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Introducing the OpenEdge DataSet : Using ProDataSets : Typical use cases for ProDataSets

Typical use cases for ProDataSets

Fundamentally, you can think of a ProDataSet as an in-memory data store that holds a set of related records and is aware of their relationships. You now know that you can pass a ProDataSet as a single object from one session to another. Typically, this would be from an AppServer session where the necessary database connections or other data sources are available, to a client session where there is a user interface or other code that uses and possibly updates the data. The client session could be an ABL session (for example one running WebClient), or a non-ABL session (for example a Microsoft .NET application).
In a typical interaction, a client-based session requests a ProDataSet from the server as a result of a UI event, such as the user requesting the data for a particular purchase order. The client runs a procedure on the server that has the PO number as an INPUT parameter and the PO ProDataSet as an OUTPUT parameter.
On the server side, the application procedure typically provides a static definition for the ProDataSet, attaches Data-Sources to the ProDataSet's buffers, and executes a FILL operation to load a set of related data for the PO into the ProDataSet. It then returns the ProDataSet to the caller on the client.
The client session receives the ProDataSet as an OUTPUT parameter into its own ProDataSet definition. It then makes the ProDataSet available to the user interface. Individual temp-tables might be displayed in different browses and individual records from a table displayed in a Viewer or single-record frame where record detail is displayed and updated. The client can update different records in any of the ProDataSet's tables, add records to some tables (such as new OrderLines for the PO), and delete other records. Lists of lookup codes that are part of the ProDataSet can be displayed, in browses of their own or in drop-down lists, and cached on the client for future use within that session. Some of the updates and other user interactions could require additional calls to the AppServer for validation or for additional information. This is all application-dependent.
When the user is finished making a set of changes, a client procedure runs another procedure on the server that accepts the changes made to the ProDataSet as an INPUT-OUTPUT parameter. If the ProDataSet contains a large number of records that have not been changed, then the client can return only changed records and their before-images to reduce the amount of data sent across the network. Typically, the original ProDataSet is no longer available on the server when the changes are passed back. This is especially true when the environment uses a stateless AppServer connection, which is the norm for most modern applications. The server-side procedure reads the contents of the ProDataSet, and possibly other parameters that accompany it, and applies changes to the data sources based on the before-image records in the ProDataSet that indicate what the changes were.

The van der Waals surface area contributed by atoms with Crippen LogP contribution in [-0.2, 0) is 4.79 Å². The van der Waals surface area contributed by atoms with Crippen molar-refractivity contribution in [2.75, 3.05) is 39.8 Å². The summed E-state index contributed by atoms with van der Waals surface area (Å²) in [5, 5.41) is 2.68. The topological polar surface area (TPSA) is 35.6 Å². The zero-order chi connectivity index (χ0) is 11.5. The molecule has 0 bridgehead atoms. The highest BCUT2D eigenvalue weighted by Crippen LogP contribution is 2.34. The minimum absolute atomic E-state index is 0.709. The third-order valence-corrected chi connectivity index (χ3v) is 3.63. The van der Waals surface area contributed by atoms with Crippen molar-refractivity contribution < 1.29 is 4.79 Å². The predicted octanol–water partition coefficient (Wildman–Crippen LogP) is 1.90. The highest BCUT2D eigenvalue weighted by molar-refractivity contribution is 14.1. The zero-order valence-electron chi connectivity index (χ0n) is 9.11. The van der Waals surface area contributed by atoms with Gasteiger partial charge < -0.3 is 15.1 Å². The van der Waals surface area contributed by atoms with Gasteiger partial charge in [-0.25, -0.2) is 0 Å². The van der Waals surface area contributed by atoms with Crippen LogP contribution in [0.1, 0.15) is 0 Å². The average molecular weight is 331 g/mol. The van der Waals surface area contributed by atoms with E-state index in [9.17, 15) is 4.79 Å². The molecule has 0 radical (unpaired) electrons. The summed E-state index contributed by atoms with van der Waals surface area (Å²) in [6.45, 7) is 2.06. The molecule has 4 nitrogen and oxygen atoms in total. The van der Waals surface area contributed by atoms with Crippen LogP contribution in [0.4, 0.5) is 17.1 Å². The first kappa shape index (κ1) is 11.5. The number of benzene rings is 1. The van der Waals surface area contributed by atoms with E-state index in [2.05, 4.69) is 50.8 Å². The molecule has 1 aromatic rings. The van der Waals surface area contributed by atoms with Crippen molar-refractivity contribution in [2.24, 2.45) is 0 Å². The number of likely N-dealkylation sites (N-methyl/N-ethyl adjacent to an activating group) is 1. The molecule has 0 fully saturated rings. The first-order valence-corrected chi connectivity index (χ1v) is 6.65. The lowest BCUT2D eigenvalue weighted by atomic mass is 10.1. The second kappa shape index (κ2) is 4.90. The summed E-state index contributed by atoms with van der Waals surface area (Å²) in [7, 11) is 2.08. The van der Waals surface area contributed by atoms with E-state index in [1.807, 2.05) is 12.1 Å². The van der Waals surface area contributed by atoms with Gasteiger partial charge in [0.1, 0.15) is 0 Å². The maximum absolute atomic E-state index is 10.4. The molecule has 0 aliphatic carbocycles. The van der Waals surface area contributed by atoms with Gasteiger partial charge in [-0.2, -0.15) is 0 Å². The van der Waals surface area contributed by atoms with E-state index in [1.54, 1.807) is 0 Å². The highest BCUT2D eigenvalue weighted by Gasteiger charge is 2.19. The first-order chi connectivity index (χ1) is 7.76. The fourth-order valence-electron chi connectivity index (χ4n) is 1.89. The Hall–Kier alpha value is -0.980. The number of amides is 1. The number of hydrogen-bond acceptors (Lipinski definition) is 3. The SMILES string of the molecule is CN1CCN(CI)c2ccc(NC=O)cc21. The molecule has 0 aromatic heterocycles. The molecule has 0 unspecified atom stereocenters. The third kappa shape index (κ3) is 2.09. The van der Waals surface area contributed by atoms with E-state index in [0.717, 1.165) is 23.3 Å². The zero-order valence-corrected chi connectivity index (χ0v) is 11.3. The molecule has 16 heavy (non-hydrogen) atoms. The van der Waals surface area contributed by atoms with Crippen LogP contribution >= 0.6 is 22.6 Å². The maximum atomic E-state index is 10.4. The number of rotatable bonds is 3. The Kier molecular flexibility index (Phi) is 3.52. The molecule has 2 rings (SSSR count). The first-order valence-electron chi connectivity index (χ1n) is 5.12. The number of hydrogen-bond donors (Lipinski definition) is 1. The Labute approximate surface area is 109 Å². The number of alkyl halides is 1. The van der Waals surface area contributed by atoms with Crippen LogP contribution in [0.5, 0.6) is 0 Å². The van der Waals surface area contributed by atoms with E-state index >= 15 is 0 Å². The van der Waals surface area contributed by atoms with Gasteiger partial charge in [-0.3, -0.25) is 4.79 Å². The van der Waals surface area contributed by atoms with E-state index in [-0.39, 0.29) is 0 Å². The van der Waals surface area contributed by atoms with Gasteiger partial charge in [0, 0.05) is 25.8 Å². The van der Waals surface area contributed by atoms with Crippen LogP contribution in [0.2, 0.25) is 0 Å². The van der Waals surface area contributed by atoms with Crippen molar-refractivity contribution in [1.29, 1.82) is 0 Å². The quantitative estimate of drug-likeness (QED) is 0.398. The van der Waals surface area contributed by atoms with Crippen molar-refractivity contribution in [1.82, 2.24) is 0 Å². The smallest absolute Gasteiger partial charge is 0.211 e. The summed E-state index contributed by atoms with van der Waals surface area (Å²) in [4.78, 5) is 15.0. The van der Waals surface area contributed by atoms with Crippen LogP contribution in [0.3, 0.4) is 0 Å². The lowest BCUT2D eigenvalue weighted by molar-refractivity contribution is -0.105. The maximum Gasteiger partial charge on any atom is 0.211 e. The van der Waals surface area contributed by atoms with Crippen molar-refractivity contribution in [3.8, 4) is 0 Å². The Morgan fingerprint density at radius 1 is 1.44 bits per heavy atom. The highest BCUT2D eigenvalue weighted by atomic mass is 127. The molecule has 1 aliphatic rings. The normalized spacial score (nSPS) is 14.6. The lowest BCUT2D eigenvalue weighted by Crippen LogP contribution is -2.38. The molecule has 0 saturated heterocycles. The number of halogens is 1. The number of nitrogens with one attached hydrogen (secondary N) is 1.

The server procedure then performs any required validation of the data. This normally is encapsulated in a server-side logic procedure. The server procedure can pass errors and other server-side changes made to the records back to the client.
This is the basic client-to-server round-trip scenario. This works more or less exactly the same whether the client is an OpenEdge session or a .NET session. The following figure illustrates this scenario.
Figure 2. Typical client/server round trip with a ProDataSet
The second basic use case is for strictly server-side business logic. In this scenario, a business logic procedure on the server uses one or more ProDataSets to access the application data it needs to look at. The ProDataSets encapsulate the data in a standard way, insulating the logic from the actual structure of the data sources. They also apply update validation logic and other ProDataSet behavior in a standard, consistent way. The business logic therefore fills a ProDataSet with data it needs to see or change, and then applies updates back to the database. This is somewhat different from the individual FIND, FOR EACH, and ASSIGN statements an application would typically use today to access various tables it needs to look at, but this change in programming standards reflects the degree of encapsulation we are trying to achieve. In this second type of use case, there is no need for client/server interaction or passing ProDataSets between sessions. The ProDataSet is strictly being used to encapsulate data definition, data access, and update logic in a standard way. This is an essential part of a stable, future-proof application architecture.
There are many other types of use cases as well, including:
*Using update events and custom business logic procedures to provide validation logic on both the client and server, where the client-side logic is restricted to what can be evaluated without direct database access
*Building a ProDataSet from a set of complex calculated data, such as a price sheet, that is expensive to derive from the original data sources but needed for frequent reference once it is loaded
*Using a ProDataSet as a mechanism to pass a number of different but possibly unrelated tables of data, such as lookup values, to the client session to use in building lookup lists or validating client field values